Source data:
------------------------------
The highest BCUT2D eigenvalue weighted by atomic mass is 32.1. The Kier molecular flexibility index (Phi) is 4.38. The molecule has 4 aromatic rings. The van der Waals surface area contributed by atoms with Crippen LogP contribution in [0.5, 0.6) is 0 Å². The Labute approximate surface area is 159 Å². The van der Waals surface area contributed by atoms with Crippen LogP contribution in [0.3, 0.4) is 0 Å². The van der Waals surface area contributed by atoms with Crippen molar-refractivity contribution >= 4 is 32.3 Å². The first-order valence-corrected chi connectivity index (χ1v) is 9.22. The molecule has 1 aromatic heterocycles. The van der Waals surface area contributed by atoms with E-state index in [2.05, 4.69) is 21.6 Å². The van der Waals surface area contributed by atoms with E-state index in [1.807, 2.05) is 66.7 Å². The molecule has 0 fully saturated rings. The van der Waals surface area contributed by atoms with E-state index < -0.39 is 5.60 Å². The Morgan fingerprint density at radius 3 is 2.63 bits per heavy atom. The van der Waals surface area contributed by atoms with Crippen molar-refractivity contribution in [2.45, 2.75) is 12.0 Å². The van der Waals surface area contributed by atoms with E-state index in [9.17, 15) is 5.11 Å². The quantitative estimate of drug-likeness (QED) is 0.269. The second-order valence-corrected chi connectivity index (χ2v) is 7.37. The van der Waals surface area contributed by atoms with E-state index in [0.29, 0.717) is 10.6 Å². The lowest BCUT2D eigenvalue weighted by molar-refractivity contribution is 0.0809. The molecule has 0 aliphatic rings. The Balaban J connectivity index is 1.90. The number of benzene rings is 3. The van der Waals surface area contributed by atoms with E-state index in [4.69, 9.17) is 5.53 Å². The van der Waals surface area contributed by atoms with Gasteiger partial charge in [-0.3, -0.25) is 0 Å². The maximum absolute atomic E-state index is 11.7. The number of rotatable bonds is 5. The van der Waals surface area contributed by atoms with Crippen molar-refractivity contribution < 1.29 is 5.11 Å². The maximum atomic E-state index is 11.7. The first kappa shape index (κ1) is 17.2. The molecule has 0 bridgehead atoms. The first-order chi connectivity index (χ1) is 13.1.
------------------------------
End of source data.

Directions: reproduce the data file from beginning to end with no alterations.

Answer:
The highest BCUT2D eigenvalue weighted by atomic mass is 32.1. The Kier molecular flexibility index (Phi) is 4.38. The molecule has 4 aromatic rings. The van der Waals surface area contributed by atoms with Crippen LogP contribution in [0.5, 0.6) is 0 Å². The Labute approximate surface area is 159 Å². The van der Waals surface area contributed by atoms with Crippen LogP contribution in [0.3, 0.4) is 0 Å². The van der Waals surface area contributed by atoms with Crippen molar-refractivity contribution >= 4 is 32.3 Å². The first-order valence-corrected chi connectivity index (χ1v) is 9.22. The molecule has 1 aromatic heterocycles. The van der Waals surface area contributed by atoms with E-state index in [2.05, 4.69) is 21.6 Å². The van der Waals surface area contributed by atoms with E-state index in [1.807, 2.05) is 66.7 Å². The molecule has 0 fully saturated rings. The van der Waals surface area contributed by atoms with E-state index < -0.39 is 5.60 Å². The Morgan fingerprint density at radius 3 is 2.63 bits per heavy atom. The van der Waals surface area contributed by atoms with Crippen molar-refractivity contribution in [2.45, 2.75) is 12.0 Å². The van der Waals surface area contributed by atoms with E-state index in [9.17, 15) is 5.11 Å². The quantitative estimate of drug-likeness (QED) is 0.269. The second-order valence-corrected chi connectivity index (χ2v) is 7.37. The van der Waals surface area contributed by atoms with E-state index in [0.29, 0.717) is 10.6 Å². The lowest BCUT2D eigenvalue weighted by molar-refractivity contribution is 0.0809. The molecule has 0 aliphatic rings. The Balaban J connectivity index is 1.90. The number of benzene rings is 3. The van der Waals surface area contributed by atoms with E-state index in [4.69, 9.17) is 5.53 Å². The van der Waals surface area contributed by atoms with Gasteiger partial charge in [-0.3, -0.25) is 0 Å². The maximum absolute atomic E-state index is 11.7. The number of rotatable bonds is 5. The van der Waals surface area contributed by atoms with Crippen molar-refractivity contribution < 1.29 is 5.11 Å². The maximum atomic E-state index is 11.7. The first kappa shape index (κ1) is 17.2. The molecule has 0 bridgehead atoms. The first-order chi connectivity index (χ1) is 13.1.